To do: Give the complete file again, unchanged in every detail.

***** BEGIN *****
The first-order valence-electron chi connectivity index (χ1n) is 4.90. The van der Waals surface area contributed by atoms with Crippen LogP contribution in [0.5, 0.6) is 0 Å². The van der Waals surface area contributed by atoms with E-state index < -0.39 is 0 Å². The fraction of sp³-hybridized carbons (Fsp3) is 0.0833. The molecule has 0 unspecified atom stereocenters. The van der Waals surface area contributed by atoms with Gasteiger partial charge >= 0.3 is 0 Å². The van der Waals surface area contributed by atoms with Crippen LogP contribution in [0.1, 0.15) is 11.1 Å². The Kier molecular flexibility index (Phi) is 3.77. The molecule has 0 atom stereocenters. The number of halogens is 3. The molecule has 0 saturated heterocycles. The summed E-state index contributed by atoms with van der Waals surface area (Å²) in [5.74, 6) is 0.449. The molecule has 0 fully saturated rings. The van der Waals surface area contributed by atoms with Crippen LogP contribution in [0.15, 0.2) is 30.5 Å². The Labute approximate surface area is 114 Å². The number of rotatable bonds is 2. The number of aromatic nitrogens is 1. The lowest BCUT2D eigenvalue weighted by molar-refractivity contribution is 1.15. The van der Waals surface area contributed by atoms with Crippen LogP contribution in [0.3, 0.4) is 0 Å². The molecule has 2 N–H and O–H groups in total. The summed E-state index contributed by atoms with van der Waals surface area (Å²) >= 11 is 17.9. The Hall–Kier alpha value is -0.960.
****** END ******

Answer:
The first-order valence-electron chi connectivity index (χ1n) is 4.90. The van der Waals surface area contributed by atoms with Crippen LogP contribution in [0.5, 0.6) is 0 Å². The van der Waals surface area contributed by atoms with E-state index < -0.39 is 0 Å². The fraction of sp³-hybridized carbons (Fsp3) is 0.0833. The molecule has 0 unspecified atom stereocenters. The van der Waals surface area contributed by atoms with Gasteiger partial charge >= 0.3 is 0 Å². The van der Waals surface area contributed by atoms with Crippen LogP contribution in [0.1, 0.15) is 11.1 Å². The Kier molecular flexibility index (Phi) is 3.77. The molecule has 0 atom stereocenters. The number of halogens is 3. The molecule has 0 saturated heterocycles. The summed E-state index contributed by atoms with van der Waals surface area (Å²) in [5.74, 6) is 0.449. The molecule has 0 fully saturated rings. The van der Waals surface area contributed by atoms with Crippen LogP contribution in [0.15, 0.2) is 30.5 Å². The Labute approximate surface area is 114 Å². The number of rotatable bonds is 2. The number of aromatic nitrogens is 1. The lowest BCUT2D eigenvalue weighted by molar-refractivity contribution is 1.15. The van der Waals surface area contributed by atoms with Crippen LogP contribution in [0.3, 0.4) is 0 Å². The molecule has 2 N–H and O–H groups in total. The summed E-state index contributed by atoms with van der Waals surface area (Å²) >= 11 is 17.9. The Hall–Kier alpha value is -0.960.